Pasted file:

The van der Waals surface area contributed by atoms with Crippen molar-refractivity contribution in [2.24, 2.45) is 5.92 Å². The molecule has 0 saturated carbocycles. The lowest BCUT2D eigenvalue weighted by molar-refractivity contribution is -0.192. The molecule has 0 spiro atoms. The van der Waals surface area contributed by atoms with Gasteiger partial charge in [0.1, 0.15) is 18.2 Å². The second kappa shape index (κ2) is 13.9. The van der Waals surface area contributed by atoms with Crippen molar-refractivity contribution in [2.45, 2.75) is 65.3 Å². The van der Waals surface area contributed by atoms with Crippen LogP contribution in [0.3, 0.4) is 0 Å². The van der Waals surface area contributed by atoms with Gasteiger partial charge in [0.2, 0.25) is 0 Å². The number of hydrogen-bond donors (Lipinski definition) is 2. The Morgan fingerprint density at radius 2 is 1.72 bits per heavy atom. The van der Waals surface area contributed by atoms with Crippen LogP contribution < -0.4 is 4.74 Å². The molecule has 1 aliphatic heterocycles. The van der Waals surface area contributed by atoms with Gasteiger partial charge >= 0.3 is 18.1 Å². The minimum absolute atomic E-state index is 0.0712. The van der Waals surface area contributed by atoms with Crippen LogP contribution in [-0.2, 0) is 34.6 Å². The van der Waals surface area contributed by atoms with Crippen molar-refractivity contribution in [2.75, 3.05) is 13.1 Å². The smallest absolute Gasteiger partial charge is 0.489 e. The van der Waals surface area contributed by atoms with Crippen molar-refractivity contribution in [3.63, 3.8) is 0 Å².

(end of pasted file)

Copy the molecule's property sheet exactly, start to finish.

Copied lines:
The van der Waals surface area contributed by atoms with Crippen molar-refractivity contribution in [2.24, 2.45) is 5.92 Å². The molecule has 0 saturated carbocycles. The lowest BCUT2D eigenvalue weighted by molar-refractivity contribution is -0.192. The molecule has 0 spiro atoms. The van der Waals surface area contributed by atoms with Gasteiger partial charge in [0.1, 0.15) is 18.2 Å². The second kappa shape index (κ2) is 13.9. The van der Waals surface area contributed by atoms with Crippen molar-refractivity contribution in [2.45, 2.75) is 65.3 Å². The van der Waals surface area contributed by atoms with Crippen LogP contribution in [0.3, 0.4) is 0 Å². The van der Waals surface area contributed by atoms with Gasteiger partial charge in [0.2, 0.25) is 0 Å². The number of hydrogen-bond donors (Lipinski definition) is 2. The Morgan fingerprint density at radius 2 is 1.72 bits per heavy atom. The van der Waals surface area contributed by atoms with Crippen LogP contribution < -0.4 is 4.74 Å². The molecule has 1 aliphatic heterocycles. The van der Waals surface area contributed by atoms with Gasteiger partial charge >= 0.3 is 18.1 Å². The minimum absolute atomic E-state index is 0.0712. The van der Waals surface area contributed by atoms with Crippen LogP contribution in [-0.2, 0) is 34.6 Å². The van der Waals surface area contributed by atoms with Crippen molar-refractivity contribution in [2.75, 3.05) is 13.1 Å². The smallest absolute Gasteiger partial charge is 0.489 e. The van der Waals surface area contributed by atoms with Crippen molar-refractivity contribution in [3.63, 3.8) is 0 Å².